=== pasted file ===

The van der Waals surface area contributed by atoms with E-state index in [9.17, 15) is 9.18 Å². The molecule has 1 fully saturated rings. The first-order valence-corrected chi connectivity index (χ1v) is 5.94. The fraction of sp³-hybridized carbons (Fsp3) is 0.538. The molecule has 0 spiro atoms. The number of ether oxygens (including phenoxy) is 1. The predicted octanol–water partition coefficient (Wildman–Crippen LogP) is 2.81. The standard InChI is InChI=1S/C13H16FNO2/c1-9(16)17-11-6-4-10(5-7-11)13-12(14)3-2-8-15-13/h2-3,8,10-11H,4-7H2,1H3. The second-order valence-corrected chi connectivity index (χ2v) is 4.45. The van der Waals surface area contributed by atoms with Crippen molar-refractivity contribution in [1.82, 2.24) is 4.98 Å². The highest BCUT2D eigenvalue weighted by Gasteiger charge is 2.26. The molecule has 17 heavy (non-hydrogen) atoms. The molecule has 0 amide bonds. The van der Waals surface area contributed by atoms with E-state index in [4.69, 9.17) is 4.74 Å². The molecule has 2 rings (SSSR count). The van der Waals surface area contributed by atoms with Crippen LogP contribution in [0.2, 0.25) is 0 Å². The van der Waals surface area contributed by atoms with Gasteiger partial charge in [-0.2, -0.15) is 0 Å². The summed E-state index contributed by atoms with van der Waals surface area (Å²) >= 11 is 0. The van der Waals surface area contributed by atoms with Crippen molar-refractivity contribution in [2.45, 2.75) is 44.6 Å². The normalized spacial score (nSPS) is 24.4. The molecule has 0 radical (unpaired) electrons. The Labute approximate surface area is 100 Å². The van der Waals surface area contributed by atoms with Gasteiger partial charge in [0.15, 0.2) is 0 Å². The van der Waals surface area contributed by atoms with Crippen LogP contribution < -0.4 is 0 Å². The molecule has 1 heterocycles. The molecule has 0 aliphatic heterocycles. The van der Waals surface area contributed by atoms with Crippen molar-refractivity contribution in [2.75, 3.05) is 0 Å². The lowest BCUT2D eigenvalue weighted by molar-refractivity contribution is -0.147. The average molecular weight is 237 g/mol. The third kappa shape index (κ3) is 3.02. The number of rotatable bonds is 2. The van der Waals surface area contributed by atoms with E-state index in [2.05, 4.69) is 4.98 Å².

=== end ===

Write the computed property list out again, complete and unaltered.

The van der Waals surface area contributed by atoms with E-state index in [9.17, 15) is 9.18 Å². The molecule has 1 fully saturated rings. The first-order valence-corrected chi connectivity index (χ1v) is 5.94. The fraction of sp³-hybridized carbons (Fsp3) is 0.538. The molecule has 0 spiro atoms. The number of ether oxygens (including phenoxy) is 1. The predicted octanol–water partition coefficient (Wildman–Crippen LogP) is 2.81. The standard InChI is InChI=1S/C13H16FNO2/c1-9(16)17-11-6-4-10(5-7-11)13-12(14)3-2-8-15-13/h2-3,8,10-11H,4-7H2,1H3. The second-order valence-corrected chi connectivity index (χ2v) is 4.45. The van der Waals surface area contributed by atoms with Crippen molar-refractivity contribution in [1.82, 2.24) is 4.98 Å². The highest BCUT2D eigenvalue weighted by Gasteiger charge is 2.26. The molecule has 17 heavy (non-hydrogen) atoms. The molecule has 0 amide bonds. The van der Waals surface area contributed by atoms with E-state index in [4.69, 9.17) is 4.74 Å². The molecule has 2 rings (SSSR count). The van der Waals surface area contributed by atoms with Crippen LogP contribution in [0.2, 0.25) is 0 Å². The van der Waals surface area contributed by atoms with Gasteiger partial charge in [-0.2, -0.15) is 0 Å². The summed E-state index contributed by atoms with van der Waals surface area (Å²) >= 11 is 0. The van der Waals surface area contributed by atoms with Crippen molar-refractivity contribution in [2.45, 2.75) is 44.6 Å². The normalized spacial score (nSPS) is 24.4. The molecule has 0 radical (unpaired) electrons. The Labute approximate surface area is 100 Å². The van der Waals surface area contributed by atoms with Gasteiger partial charge in [0.15, 0.2) is 0 Å². The van der Waals surface area contributed by atoms with Crippen LogP contribution < -0.4 is 0 Å². The molecule has 1 heterocycles. The molecule has 0 aliphatic heterocycles. The van der Waals surface area contributed by atoms with Crippen molar-refractivity contribution in [2.75, 3.05) is 0 Å². The lowest BCUT2D eigenvalue weighted by molar-refractivity contribution is -0.147. The average molecular weight is 237 g/mol. The third kappa shape index (κ3) is 3.02. The number of rotatable bonds is 2. The van der Waals surface area contributed by atoms with E-state index in [2.05, 4.69) is 4.98 Å².